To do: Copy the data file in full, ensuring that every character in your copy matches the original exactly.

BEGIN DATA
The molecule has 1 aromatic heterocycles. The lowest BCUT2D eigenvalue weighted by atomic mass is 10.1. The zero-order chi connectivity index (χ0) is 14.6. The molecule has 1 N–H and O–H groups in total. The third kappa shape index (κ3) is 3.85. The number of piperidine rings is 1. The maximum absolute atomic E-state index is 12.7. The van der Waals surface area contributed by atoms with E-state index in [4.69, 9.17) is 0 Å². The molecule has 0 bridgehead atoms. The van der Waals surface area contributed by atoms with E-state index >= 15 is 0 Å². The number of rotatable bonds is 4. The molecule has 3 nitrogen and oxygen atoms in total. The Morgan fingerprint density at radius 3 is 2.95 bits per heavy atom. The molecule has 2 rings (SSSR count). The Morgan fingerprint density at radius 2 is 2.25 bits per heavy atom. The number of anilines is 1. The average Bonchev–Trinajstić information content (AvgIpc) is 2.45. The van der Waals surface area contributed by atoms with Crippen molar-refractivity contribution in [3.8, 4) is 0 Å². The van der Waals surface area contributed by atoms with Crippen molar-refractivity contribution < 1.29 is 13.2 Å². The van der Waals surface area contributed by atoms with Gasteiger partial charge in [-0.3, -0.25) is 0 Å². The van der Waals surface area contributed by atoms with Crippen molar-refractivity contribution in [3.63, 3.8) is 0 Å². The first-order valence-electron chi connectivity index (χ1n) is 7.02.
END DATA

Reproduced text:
The molecule has 1 aromatic heterocycles. The lowest BCUT2D eigenvalue weighted by atomic mass is 10.1. The zero-order chi connectivity index (χ0) is 14.6. The molecule has 1 N–H and O–H groups in total. The third kappa shape index (κ3) is 3.85. The number of piperidine rings is 1. The maximum absolute atomic E-state index is 12.7. The van der Waals surface area contributed by atoms with E-state index in [4.69, 9.17) is 0 Å². The molecule has 0 bridgehead atoms. The van der Waals surface area contributed by atoms with E-state index >= 15 is 0 Å². The number of rotatable bonds is 4. The molecule has 3 nitrogen and oxygen atoms in total. The Morgan fingerprint density at radius 3 is 2.95 bits per heavy atom. The molecule has 2 rings (SSSR count). The Morgan fingerprint density at radius 2 is 2.25 bits per heavy atom. The number of anilines is 1. The average Bonchev–Trinajstić information content (AvgIpc) is 2.45. The van der Waals surface area contributed by atoms with Crippen molar-refractivity contribution in [3.8, 4) is 0 Å². The van der Waals surface area contributed by atoms with Crippen molar-refractivity contribution < 1.29 is 13.2 Å². The van der Waals surface area contributed by atoms with Gasteiger partial charge in [-0.3, -0.25) is 0 Å². The van der Waals surface area contributed by atoms with Crippen molar-refractivity contribution in [3.63, 3.8) is 0 Å². The first-order valence-electron chi connectivity index (χ1n) is 7.02.